The immediate challenge is not killer robots, its job replacement. If individuals are automated out of jobs, the future for society is bleak.

Computers can already take orders, fold clothes and even drive cars, but where to from here?

The robots are coming. Although often spoken of in future tense, the truth is machine learning is well and truly here. Without realising, consumers interact with ‘smart’ technology at almost every touch point; from robotic vacuums to facial recognition technology, artificial intelligence (AI) is helping to complete tasks faster, cheaper and – sometimes - more effectively than ever before.

In an economy that’s driven by speed and efficiency, it should come as no surprise that a computer’s ability to communicate at a trillion bits per second is favoured above the human capability of about 10 bits.

McKinsey recently reported that 40 per cent of work tasks can be automated using existing technology, prompting everyone from factory workers to lawyers and accountants to consider the threat of being replaced by robots as not just inevitable, but imminent.

For technologists, we are witnessing first-hand how this emerging field is transforming the companies we work for.

In my work at Isentia, we use machine learning to process seven million news items each day. Not long ago this was a task relegated performed solely by humans with the mind-numbing task of flipping through newspapers in search of stories that might relate to a client.

We have a duty to empower those around us to learn everything they can about what their job may evolve into in order to become the very best man-machine partner possible.

Today, machines trawl video, audio and digital content across over 5,500 new sites at a rate of 234 stories per second and present meaningful summaries to clients in real-time.

Whether a story breaks on Twitter and then spills across news platforms and onto television and radio, machine learning can track and analyse how a story evolves with 99 per cent accuracy.

While AI is revolutionising the way that we work, the impact is far greater for those in the tech industry. In our mission to develop software that can learn complex problems without needing to be taught how, the success of the AI industry ultimately comes down to technology professionals: our ability to automate, and the pace at which we expand the field of machine learning.

With an annual growth rate of 19.7 per cent percent (predicted to be worth $15.3 billion by 2019), it’s safe to say our foot is well and truly on the pedal. While this relies greatly on our technical capabilities, it is something that challenges many of us ethically: what set of values should AI be aligned with?

Two of the greatest technologists of our times, Elon Musk and Stephen Hawking, have spoken about both the potential benefit and the harm that an AI arms race could deliver. An eradication of disease is not unfathomable, but nor is a threat to humanity. They hold grave concerns as to whether or not robots can be controlled against misuse or malfunction.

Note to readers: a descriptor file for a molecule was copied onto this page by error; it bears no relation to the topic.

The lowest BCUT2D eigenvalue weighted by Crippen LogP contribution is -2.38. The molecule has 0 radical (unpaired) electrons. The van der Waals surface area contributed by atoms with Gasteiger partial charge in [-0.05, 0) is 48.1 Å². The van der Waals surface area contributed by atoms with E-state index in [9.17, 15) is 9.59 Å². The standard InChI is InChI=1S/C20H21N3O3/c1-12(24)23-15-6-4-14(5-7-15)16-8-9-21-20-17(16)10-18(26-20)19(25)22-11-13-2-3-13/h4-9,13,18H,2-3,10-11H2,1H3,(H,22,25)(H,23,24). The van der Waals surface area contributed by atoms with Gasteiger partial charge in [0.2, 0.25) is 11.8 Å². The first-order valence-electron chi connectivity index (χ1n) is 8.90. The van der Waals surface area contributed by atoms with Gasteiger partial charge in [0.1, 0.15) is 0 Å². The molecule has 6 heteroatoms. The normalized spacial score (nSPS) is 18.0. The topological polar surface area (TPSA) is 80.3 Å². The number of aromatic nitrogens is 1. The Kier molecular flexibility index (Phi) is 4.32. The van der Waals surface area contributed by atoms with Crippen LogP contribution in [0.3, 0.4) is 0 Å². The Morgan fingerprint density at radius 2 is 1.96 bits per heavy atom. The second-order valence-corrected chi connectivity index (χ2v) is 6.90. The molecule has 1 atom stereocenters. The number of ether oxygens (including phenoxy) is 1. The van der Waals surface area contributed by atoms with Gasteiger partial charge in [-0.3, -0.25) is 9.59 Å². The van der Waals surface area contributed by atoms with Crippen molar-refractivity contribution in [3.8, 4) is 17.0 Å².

While thought provoking, the immediate challenge is not killer robots, it’s job replacement. Employment may not seem like an ethical problem, but if individuals are automated out of jobs, the future for society is bleak. While the phrase ‘Thank God it’s Friday’ has forged its way into the 9-to-5 vernacular, for most people, jobs create a huge sense of personal and professional satisfaction… not to mention a means to pay bills.

An apocalypse might be somewhat melodramatic, however I do agree that it is important to consider just how closely we should merge biological and digital intelligence.

Computers can already take orders, fold clothes and even drive cars, but where to from here? It’s both exciting and terrifying. The last time we experienced a revolution like this was in the early 1900s when cars, telephones and the airplane all emerged at once.

Contrary to the hype, there lies an enormous opportunity for humans to work with artificial intelligence, not be replaced by it.

Make no mistake: at some level every job can be carried out by a robot. But there are certain jobs, particularly in technology, that require decision making, planning or coding software.

While computers do a brilliant job of executing well-defined activities - such as telling us the fastest route to get from home to work - it is safe to say that humans are an essential component of goal setting, interpreting results, humour, sarcasm and implementing common sense checks.

The most difficult jobs to automate are those that involve managing and developing people. While in this industry most of our jobs are safe (for now), we should heed the advice of Musk and Hawkings and protect those outside our field by proceeding with caution. How then to facilitate human and robots working together harmoniously without the workforce morphing into cyborgs? The secret is to not sail out farther we can row back.

As technologists, we also have a duty to empower those around us to learn everything they can about what their job may evolve into in order to become the very best man-machine partner possible. It's the best, and most ethical, way to prepare for the inevitable advent of AI.

First publish in CIO New Zealand

Andrea Walsh, CIO